Birthright: A Cornerstone of Changing Sensibilities
I can't say that I don't like the Birthright setting. It's definitely interesting, both in its implied plot (and believe me, there really is a strong hand at work here) and in the ways that it breaks the rules of AD&D 2e to create a unique little experience. The world itself - if you can get past the nigh unpronounceable pseudo-Celtic names that the developers seem so fond of - is quite a nifty little place where dragons are dying out and the mortal races walk the world today infused with the diluted stuff of gods in their veins. It looks like it could be a good deal of fun.
But I will probably never touch it, and not just because I won't find many people in New Jersey who are interested in pulling a campaign together. It's because Birthright, in all its innovative new rules and its shiny boxed intent, represents a betrayal of the core of D&D as I see it, and the enshrinement of all the negative tendencies of storytelling DM's everywhere. It is, more than DragonLance I think, a real symbol of what D&D was to become over the subsequent years.
Ok, that's a bit of a strong statement. It's not like Birthright was the deathknell of tabletop role playing games as we had all grown to love, but it's clear that the assumptions behind the setting were vastly different than those that went into Greyhawk or Forgotten Realms. It was clear that The Grey Mouser had no place in Cerilia as that world was, quite literally, all about the stories of kings and great lords. Handing what was a reward for long and good play 30 years ago to a first level character changed the dynamics of everything. Characters very often have what amount to nothing less than super powers in the form of divine heritage. Such powers range from access to genetic memories at the discretion of the DM (not entirely a bad idea I suppose) to a persistent protection from evil effect all the way up to (and I wish I were joking) shooting laser beams out of their eyeballs. This does not, of course, include the 1st level characters that enter play as literal kings of the realm. Of course, some effort is thrown in to balance things out. It is possible to play a character who is not super, but in order to balance them against those who are, all non-powered individuals are granted a flat +10%XP bonus. Even Joe-Average has special benefits.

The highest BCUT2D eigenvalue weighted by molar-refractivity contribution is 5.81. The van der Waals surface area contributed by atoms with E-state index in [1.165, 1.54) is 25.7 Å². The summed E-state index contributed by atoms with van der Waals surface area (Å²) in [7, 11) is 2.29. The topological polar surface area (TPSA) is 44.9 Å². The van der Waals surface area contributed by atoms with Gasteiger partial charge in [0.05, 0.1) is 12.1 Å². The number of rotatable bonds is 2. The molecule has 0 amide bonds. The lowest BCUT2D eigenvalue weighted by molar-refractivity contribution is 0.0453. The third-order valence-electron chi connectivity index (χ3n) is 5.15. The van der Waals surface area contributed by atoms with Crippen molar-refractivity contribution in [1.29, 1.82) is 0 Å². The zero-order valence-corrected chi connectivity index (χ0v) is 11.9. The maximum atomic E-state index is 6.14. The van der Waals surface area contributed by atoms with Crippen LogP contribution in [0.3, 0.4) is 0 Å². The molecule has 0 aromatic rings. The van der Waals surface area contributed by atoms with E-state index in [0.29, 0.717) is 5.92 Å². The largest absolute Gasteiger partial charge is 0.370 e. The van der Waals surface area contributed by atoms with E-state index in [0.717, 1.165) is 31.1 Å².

It's not so much the fact that the characters are intended to be super powered that bothers me. After all, in Dark Sun - a setting of which I am particularly fond - the characters have ability scores ranging all the way up to 24 and everybody has psionic powers free of charge. It's the mentality that seems to fuel it. In Dark Sun, PC's need those little extra boosts in order to make it through an average day of shopping at the market. In Birthright, it's simply that heroes have powers: end of story. In fact, it's explicitly stated that characters who make due with a mere 10% bonus in XP should be made subordinate to a PC who does have powers and is the ruler of a province/kingdom, or if none of the PC's have such powers, than they become subservient to and NPC of such type as a controling patron. The concept of a patron doesn't bother me overly. They've been a wrench in the DM's toolbox forever, after all. The issue here, though, is that the patron is not so much a gentle nudge from the DM or a usefull tool in guiding the PC's down "the right road," it's an actual superior who gives orders and dictates actions; something that, in my mind, defeats the purpose of adventurers in the first place.
All of that is, in the end, forgivable. After all, who among us hasn't wanted to play a character with special abilities under their sleeves? To play a king or high priest? We're gamers, it's kind of what we do at least some of the time.
However, the big issue is that all of this orbits what we are assured is the core of the setting. Not the exploration of the unknown by rougues with hearts of gold, or the confrontation of evil by relative unknowns, but the game of kings and thrones to borrow a phrase from Mr. GRR Martin. It's a game of political maneuvering, treaties and alliances, and espionage and outright war. It's supposedly AD&D on the macro scale rather than the micro, but in the end, I find that, either by intent or anything else, it becomes dominated by heavy handed plot of the rise and fall of nations more than the individual characters. Even the few modules published for the setting - uniquely bad in their own right - are focused on how to fit them into whatever plot the DM has concocted for the players to follow and that track is, for the most part, laid out clearly from day 0.
This really isn't, in my mind, D&D. It is exactly what it says in the introduction to the source books inside the box: a failed novel by an overeager man graduating with his degree in English Lit.